# Adding fractions

When working with fractions you must know what a numerator and denominator is.

### Numerator

A numerator is a number that is used to represent part of a whole. The number can be found above the line or on top in a fraction which shows how many parts are indicated by the denominator are taken. For example: 3 in 3/6 as shown in the diagram above. Here you can find the full definition### Denominator

The denominator is the figure below the numerator in a fraction. Very simply the number at the bottom in any fraction. Adding fractions is a very easy task if you have some background in maths or know a little about maths.When adding like fractions such as the one below, fractions which have the same denominator you simply add the top numerators and then write the fractions with the numerators addition over the denominator of the two fractions.You don’t add the denominator you simply add the numerators only.## Example

Work out*As simple as that…*## However…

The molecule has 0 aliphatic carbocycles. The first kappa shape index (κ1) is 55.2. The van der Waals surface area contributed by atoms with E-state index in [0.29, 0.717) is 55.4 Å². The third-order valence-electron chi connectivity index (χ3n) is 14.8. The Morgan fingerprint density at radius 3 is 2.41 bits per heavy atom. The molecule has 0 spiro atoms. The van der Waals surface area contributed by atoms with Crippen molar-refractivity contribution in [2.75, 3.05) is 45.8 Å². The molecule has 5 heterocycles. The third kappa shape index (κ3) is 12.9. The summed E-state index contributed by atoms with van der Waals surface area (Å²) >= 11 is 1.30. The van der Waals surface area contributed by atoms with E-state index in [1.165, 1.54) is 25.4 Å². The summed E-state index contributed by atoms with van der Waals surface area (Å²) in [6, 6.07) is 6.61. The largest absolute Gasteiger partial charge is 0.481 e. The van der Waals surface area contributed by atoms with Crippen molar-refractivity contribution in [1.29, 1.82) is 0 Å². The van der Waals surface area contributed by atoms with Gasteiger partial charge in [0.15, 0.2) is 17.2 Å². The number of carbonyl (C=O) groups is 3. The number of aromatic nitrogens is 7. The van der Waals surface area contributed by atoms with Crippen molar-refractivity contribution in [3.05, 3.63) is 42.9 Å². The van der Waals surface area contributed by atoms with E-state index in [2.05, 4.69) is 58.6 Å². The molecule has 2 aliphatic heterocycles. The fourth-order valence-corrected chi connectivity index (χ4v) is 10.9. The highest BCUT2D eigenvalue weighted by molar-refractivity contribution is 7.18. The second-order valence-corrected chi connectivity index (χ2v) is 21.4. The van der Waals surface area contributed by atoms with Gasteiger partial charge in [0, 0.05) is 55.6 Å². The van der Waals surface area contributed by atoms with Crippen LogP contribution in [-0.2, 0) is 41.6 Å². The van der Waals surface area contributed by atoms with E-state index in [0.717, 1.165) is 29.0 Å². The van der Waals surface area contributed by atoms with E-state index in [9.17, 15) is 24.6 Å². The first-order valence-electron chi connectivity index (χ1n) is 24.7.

Fractions which have different denominators have to be treated differently. We first have to find the lowest common multiple of the denominators of the fraction in the equation.## For example

The denominators for this example are different. In this example we have to convert the all the fractions in the equation so that they have the same denominators. The numerators will be affected as well since the denominators are changing.The LCM of 2 and 3 is a six, so the expression becomes.Notice that the numerators have been affected as well. For each fraction you had to multiply the denominator by a number to get the LCM. So for;You had to multiply the denominator 2 by 3 to get a 6. Since you multiplied the bottom you had to do the same to the top. The same for;Notice we multiplied both the bottom and the top by the same number.## Another example

Work out It’s that simple to add fractions…## Author Attachments:

## Useful Links

Learn more about this topic in the following pages.

- Equivalent Fractions:This is a good article about equivalent fractions.
- Dividing Fractions:You may also be interested in reading about dividing fractions.

LINK TO PAGE

Copy and paste HTML code into your page.

Url: